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  • Recent studies suggest that A caused synapse damage as a

    2024-05-15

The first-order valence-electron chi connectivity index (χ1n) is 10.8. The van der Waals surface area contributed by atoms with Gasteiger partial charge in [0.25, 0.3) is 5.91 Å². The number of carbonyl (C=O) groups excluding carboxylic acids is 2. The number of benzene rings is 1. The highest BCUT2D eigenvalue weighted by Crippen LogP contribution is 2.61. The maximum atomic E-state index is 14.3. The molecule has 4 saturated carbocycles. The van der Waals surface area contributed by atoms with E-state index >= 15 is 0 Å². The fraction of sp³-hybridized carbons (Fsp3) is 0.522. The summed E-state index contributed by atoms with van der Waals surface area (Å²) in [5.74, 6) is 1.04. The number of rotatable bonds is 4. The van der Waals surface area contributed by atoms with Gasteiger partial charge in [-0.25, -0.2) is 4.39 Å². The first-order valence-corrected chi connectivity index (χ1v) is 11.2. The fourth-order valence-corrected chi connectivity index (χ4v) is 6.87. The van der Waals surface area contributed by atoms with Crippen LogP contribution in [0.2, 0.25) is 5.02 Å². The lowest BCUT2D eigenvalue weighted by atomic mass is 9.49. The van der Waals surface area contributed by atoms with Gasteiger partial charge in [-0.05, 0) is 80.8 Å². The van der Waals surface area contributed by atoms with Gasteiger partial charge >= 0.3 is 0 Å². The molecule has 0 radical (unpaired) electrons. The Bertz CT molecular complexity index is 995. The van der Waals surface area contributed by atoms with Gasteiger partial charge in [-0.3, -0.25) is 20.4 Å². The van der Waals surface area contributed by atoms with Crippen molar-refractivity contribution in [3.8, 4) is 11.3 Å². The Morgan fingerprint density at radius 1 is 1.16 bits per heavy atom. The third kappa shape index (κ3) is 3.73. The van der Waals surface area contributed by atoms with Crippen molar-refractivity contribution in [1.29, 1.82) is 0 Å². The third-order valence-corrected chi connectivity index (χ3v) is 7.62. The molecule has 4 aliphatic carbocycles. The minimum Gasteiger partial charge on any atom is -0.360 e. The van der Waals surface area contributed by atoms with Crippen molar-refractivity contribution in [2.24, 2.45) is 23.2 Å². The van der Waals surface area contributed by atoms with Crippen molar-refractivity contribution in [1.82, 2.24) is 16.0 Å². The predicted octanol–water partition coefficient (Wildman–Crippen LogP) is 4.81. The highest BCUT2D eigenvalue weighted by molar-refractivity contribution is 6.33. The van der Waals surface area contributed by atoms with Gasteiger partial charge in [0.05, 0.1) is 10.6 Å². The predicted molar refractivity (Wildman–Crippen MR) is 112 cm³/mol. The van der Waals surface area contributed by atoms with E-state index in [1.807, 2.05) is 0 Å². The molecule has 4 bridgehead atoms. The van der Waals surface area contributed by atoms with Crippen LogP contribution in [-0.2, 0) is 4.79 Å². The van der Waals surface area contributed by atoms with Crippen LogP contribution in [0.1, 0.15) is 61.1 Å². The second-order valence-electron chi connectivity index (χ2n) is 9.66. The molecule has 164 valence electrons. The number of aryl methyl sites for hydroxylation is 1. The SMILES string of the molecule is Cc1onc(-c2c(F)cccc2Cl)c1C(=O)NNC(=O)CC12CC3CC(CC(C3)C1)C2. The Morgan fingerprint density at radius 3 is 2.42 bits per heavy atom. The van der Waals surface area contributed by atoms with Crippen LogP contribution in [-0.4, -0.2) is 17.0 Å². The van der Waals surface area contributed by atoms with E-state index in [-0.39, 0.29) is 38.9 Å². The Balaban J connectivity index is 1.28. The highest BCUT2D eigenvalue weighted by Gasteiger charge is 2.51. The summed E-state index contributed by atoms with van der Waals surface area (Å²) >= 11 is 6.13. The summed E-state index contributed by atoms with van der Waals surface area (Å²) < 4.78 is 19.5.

Recent studies suggest that Aβ caused synapse damage as a consequence of aberrant cell signalling. As synthetic Aβ42 monomers activate the phosphatidylinositol-3-kinase pathway (Giuffrida et al., 2009) and insulin signalling (Giuffrida et al., 2012) it is possible that Aβ monomers and Aβ oligomers activate different signalling pathways. Here we show that the Aβ oligomers, but not Aβ monomers, activate cPLA2 in synaptosomes, consistent with reports that pharmacological inhibition of cPLA2 protected cultured neurons against Aβ-induced synapse damage (Bate et al., 2010) and ameliorated cognitive decline in a mouse model of AD (Sanchez-Mejia et al., 2008). The activation of cPLA2 by Aβ involves the translocation of cPLA2 to lipid rafts and is sensitive to cholesterol depletion (Bate and Williams, 2011). Here we demonstrate that Aβ oligomers, but not Aβ monomers, increased cholesterol concentrations and activated cPLA2 within synapses. PrPC that is highly expressed at synapses (Brown, 2001, Herms et al., 1999) has been identified as a receptor for Aβ42 (Balducci et al., 2010, Lauren et al., 2009) and the activation of cPLA2 in synapses by Aβ involves PrPC (Bate and Williams, 2011). PrPC is attached to membranes via a glycosylphosphatidylinositol (GPI) anchor (Stahl et al., 1987) and the cross-linkage of GPI-anchored proteins leads to membrane realignment and cell activation (Chen et al., 2006, Suzuki et al., 2007). More specifically, the antibody-mediated cross-linkage of PrPC promotes the formation of lipid rafts and cell signalling in T Ibandronate sodium synthesis (Stuermer et al., 2004). Raft formation is associated with the oligomerization of proteins (Engelman, 2005), specifically GPI-anchored proteins (Eggeling et al., 2009, Suzuki et al., 2012), as the aggregation of membrane components leads to the reorganization of cell membranes (Hammond et al., 2005, Lingwood et al., 2008). We hypothesise that it is the aggregation of PrPC caused by Aβ oligomers that is an essential process leading to synapse damage. Activation of cell signalling pathways is associated with the aggregation of proteins (Suzuki et al., 2007) and here we show that Aβ oligomers, but not monomers, cause PrPC to aggregate, increase synaptic cholesterol concentrations and activate cPLA2. This hypothesis is supported by our observations that the cross-linkage of PrPC by mAb 4F2 mimicked some of the effects of Aβ oligomers upon synaptosomes, including increasing cholesterol concentrations and activating cPLA2; mAb 4F2 also caused synapse degeneration in cultured neurons. In contrast, no changes in synaptic cholesterol concentrations, activation of cPLA2 or synapse damage were observed in synaptosomes or neurons incubated with monovalent Fab fragments derived from mAb 4F2. The reorganization of rafts in the outer leaflet, in response to stimuli, results in the sorting of intracellular signalling molecules on the inner, cytoplasmic leaflet (Eisenberg et al., 2006, Hunter, 2000). Thus, the clustering of individual rafts exposes proteins to new membrane environments and can initiate signalling. Consequently the aggregation of cell surface PrPC can cause the clustering of receptor-associated signalling molecules including cPLA2 within lipid raft platforms. It should be noted that Aβ has been reported to bind to numerous other proteins (Jarosz-Griffiths et al., 2016) meaning that Aβ oligomers have the potential to link PrPC with other proteins. The heterogeneity of complexes formed between Aβ oligomers and numerous different “receptors” may help to explain how Aβ causes the wide variety of cellular responses reported. We report that Aβ monomer preparations protected neurons against the Aβ oligomer-induced synapse damage. These monomers also reduced the Aβ oligomer-induced increase in synaptic cholesterol concentrations and activation of cPLA2 that is closely associated with synapse damage. Aβ monomers did not affect the activation of cPLA2 by PLAP, nor did they affect PLAP-induced synapse damage, indicating that they interfere with a stimulus-specific pathway. Aβ monomers did not cause aggregation of PrPC, consistent with the hypothesis that Aβ contains a single PrPC-binding site and consequently Aβ oligomers, but not Aβ monomers cause the aggregation of PrPC. The presence of Aβ monomers blocks the Aβ oligomer-induced aggregation of PrPC which has been shown to cause cell signalling and synapse degeneration (Bate and Williams, 2012). These results contrast studies that showed that synthetic Aβ42 monomers did not bind to recombinant PrP23–231 (Freir et al., 2011, Nicoll et al., 2013, Um et al., 2012) and suggest that the difference may be the sources of Aβ and PrP proteins used in binding assays (synthetic vs natural). This study also used natural rather than recombinant PrP proteins. The post-translational modifications of PrP include a GPI anchor and N-linked glycosylation, factors which can affect structure and function of some proteins (Butikofer et al., 2001, Elfrink et al., 2008, Kemble et al., 1993). For example, native PrPC contains sialic acid (Rudd et al., 2001, Stahl et al., 1992) a glycan implicated in Aβ binding and structure (Hong et al., 2014, Kakio et al., 2002).